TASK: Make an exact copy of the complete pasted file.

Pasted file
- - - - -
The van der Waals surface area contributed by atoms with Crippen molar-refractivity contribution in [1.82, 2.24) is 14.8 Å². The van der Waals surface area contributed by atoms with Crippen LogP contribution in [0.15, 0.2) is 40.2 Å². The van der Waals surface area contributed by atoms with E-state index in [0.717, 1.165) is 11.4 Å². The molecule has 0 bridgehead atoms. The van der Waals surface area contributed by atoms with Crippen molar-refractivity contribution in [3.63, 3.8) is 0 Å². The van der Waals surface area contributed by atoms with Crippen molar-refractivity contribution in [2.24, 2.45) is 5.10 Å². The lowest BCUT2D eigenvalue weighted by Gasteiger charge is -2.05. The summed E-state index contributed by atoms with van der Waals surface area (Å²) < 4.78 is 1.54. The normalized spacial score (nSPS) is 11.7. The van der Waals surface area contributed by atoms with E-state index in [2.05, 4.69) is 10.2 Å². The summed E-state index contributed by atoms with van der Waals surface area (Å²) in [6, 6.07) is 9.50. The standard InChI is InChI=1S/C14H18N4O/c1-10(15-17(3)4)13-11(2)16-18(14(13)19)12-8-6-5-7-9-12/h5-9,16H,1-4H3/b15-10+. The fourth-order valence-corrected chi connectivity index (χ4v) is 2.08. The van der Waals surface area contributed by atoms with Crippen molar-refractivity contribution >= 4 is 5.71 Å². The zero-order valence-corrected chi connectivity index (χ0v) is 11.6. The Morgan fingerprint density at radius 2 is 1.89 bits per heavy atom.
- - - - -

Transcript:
The van der Waals surface area contributed by atoms with Crippen molar-refractivity contribution in [1.82, 2.24) is 14.8 Å². The van der Waals surface area contributed by atoms with Crippen LogP contribution in [0.15, 0.2) is 40.2 Å². The van der Waals surface area contributed by atoms with E-state index in [0.717, 1.165) is 11.4 Å². The molecule has 0 bridgehead atoms. The van der Waals surface area contributed by atoms with Crippen molar-refractivity contribution in [3.63, 3.8) is 0 Å². The van der Waals surface area contributed by atoms with Crippen molar-refractivity contribution in [2.24, 2.45) is 5.10 Å². The lowest BCUT2D eigenvalue weighted by Gasteiger charge is -2.05. The summed E-state index contributed by atoms with van der Waals surface area (Å²) < 4.78 is 1.54. The normalized spacial score (nSPS) is 11.7. The van der Waals surface area contributed by atoms with E-state index in [2.05, 4.69) is 10.2 Å². The summed E-state index contributed by atoms with van der Waals surface area (Å²) in [6, 6.07) is 9.50. The standard InChI is InChI=1S/C14H18N4O/c1-10(15-17(3)4)13-11(2)16-18(14(13)19)12-8-6-5-7-9-12/h5-9,16H,1-4H3/b15-10+. The fourth-order valence-corrected chi connectivity index (χ4v) is 2.08. The van der Waals surface area contributed by atoms with Crippen molar-refractivity contribution >= 4 is 5.71 Å². The zero-order valence-corrected chi connectivity index (χ0v) is 11.6. The Morgan fingerprint density at radius 2 is 1.89 bits per heavy atom.